Denny Ausiello discusses phenotypes, pathways, and stratification

A video interview with Colin Hill

Last month, Strata Rx Program Chair Colin Hill, of GNS Healthcare, sat down with Dr. Dennis Ausiello, Jackson Professor of Clinical Medicine at the Harvard Medical School, Co-Director at CATCH, Pfizer Board of Directors Member, and Former Chief of Medicine at the Massachusetts General Hospital (MGH), for a fireside chat at a private reception hosted by GNS. Their insightful conversation covered a range of topics that all touched on or intersected with the need to create smaller and more precise cohorts, as well as the need to focus on phenotypic data as much as we do on genotypic data.

The full video appears below.

Highlights from the conversation include:

  • “How do we assess the human condition? What can we do about it?” Denny observes that while many physicians were trained to believe in the potential of science and technology, genomics alone is insufficient to help us understand these two aspects of our health. [Discussed at the 00:26 mark]
  • Doing better with existing knowledge, while creating new knowledge. Denny argues that because medicine has historically focused on an episodic, symptomatic approach, we just don’t collect enough information — even in chronic patients — to understand what’s going on. [Discussed at the 01:51 mark]
  • Stratifying the denominator. Denny points out that we currently define many polygenic complex diseases as homogenous, even though we know that they are multi-factorial. He stresses the need to focus on the phenotypic expression of the pathways that are involved, so that we can be more successful at targeting them. [Discussed at the 04:00 mark]
  • Founding CATCH. All of these realizations, Denny says, are why he decided to step down from his previous position and found the Center for Assessment, Technology and Continuous Health (CATCH), along with colleagues at MGH and MIT. [Discussed at the 05:14 mark]
  • How we’re going to interrogate, and the nature of that interrogation. Denny lists three premises: 1) Medicine has to become about presymptomatic, continuous care. 2) We need to read phenotype with the same degree of vigor that we do the genetic component. 3) We need to do a better job of telling patients what we don’t know yet and how they can help. [Discussed at the 05:57 mark]
  • “We have to unify wellness with the spirit of inquiry.” Academics and patients alike tend to think of clinical care and research as two separate things. Denny argues that we need to join them, explaining to patients how the data they contribute will inform not only their own care but also our larger understanding. [Discussed at the 08:35 mark]
  • “People want to think about their health, but not every 10 seconds.” Denny stresses the need for care to be both minimally invasive and minimally intrusive. He also stresses the need for data that is not static but continuous and includes behavioral and environmental measurements, among others. [Discussed at the 09:34 mark]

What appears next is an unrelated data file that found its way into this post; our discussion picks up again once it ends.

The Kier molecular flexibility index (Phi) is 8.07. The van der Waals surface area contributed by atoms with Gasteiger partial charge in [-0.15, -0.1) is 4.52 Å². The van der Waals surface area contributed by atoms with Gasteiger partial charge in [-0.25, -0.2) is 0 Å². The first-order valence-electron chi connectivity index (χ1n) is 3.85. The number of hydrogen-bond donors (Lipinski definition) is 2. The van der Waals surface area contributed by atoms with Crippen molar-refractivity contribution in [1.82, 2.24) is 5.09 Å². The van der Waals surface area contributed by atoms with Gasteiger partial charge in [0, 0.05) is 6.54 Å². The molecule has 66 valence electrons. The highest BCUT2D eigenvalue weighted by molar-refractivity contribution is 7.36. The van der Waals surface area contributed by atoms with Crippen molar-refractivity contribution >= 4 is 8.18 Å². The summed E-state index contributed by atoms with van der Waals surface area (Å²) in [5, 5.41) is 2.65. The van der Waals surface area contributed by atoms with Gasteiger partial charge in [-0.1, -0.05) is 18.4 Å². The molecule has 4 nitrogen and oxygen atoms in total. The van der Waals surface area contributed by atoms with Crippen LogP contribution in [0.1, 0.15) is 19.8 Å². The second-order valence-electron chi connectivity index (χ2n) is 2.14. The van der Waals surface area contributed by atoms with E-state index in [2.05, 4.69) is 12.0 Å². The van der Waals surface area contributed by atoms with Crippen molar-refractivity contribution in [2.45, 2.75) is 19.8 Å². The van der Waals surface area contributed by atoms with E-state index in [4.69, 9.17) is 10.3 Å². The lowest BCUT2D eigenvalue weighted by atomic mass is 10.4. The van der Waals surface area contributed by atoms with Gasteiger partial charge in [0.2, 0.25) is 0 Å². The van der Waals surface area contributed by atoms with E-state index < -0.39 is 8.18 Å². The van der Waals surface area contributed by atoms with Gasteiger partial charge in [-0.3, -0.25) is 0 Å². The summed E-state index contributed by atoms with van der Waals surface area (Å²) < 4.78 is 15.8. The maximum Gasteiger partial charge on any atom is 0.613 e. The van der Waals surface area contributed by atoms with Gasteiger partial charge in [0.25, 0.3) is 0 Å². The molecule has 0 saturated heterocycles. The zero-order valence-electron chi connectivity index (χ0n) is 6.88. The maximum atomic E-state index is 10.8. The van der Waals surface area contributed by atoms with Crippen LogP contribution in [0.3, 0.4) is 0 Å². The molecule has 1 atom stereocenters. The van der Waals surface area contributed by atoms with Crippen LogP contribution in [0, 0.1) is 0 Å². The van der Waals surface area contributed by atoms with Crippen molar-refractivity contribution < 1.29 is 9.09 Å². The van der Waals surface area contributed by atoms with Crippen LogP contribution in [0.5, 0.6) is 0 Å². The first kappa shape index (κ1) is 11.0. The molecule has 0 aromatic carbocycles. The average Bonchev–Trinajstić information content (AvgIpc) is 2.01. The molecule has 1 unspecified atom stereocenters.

• Pathway-inspired measurements. Using Type II diabetes as an example, Denny underlines once again the critical role of phenotypic data and the need for a “deep dive” into the pathways at work. [Discussed at the 12:05 mark]
  • Beginning to parse diabetes into different groups. Denny shares the overview of an experiment his team is running, looking at 5000 measurements over a three-week period for 500 Type-II diabetics and stratifying them to clinical criteria in the hopes of creating more useful, less homogeneous cohorts. [Discussed at the 14:25 mark]
  • Assessing the immune system on a day-to-day basis. Denny says that our capacity for assessment is limited by our current incapacity for continuous monitoring and measurement. New assessment technologies to study quiescence and flares of the immune system and their relationship to chronic disease is one focus of his team. [Discussed at the 16:33 mark]
  • Human target validation. Thirty percent of phase 3 clinical trials fail in the US, Denny says, and most of them fail because of lack of efficacy. This may have more to do with the complexity of the human conditions involved than the validity of the initial targets. Stratification will allow us to improve upon existing targets and tell us when to use the ones we have or in what diseases. [Discussed at the 18:55 mark]
  • Passive analytics aligned with active assessment. So, how can we investigate the pathways of disease? Denny recommends a combination of passive analytics with active interrogation (such as surveys or even text messages). [Discussed at the 20:56 mark]
  • “We have to align ourselves with the patient as a partner.” Denny points to the proliferation of online apps to help us manage our health and wellness, and observes that none of them are integrated into the healthcare delivery system yet. [Discussed at the 22:55 mark]
  • “You cannot get a common standard of participation.” Why would all this matter to the Average Joe? Denny says that early adopters and voluntary self-measurers can provide a perspective on the larger population. We’ve already accepted that we’re not going to be able to genotype everyone, he says, and the same goes for phenotypes. [Discussed at the 24:38 mark]

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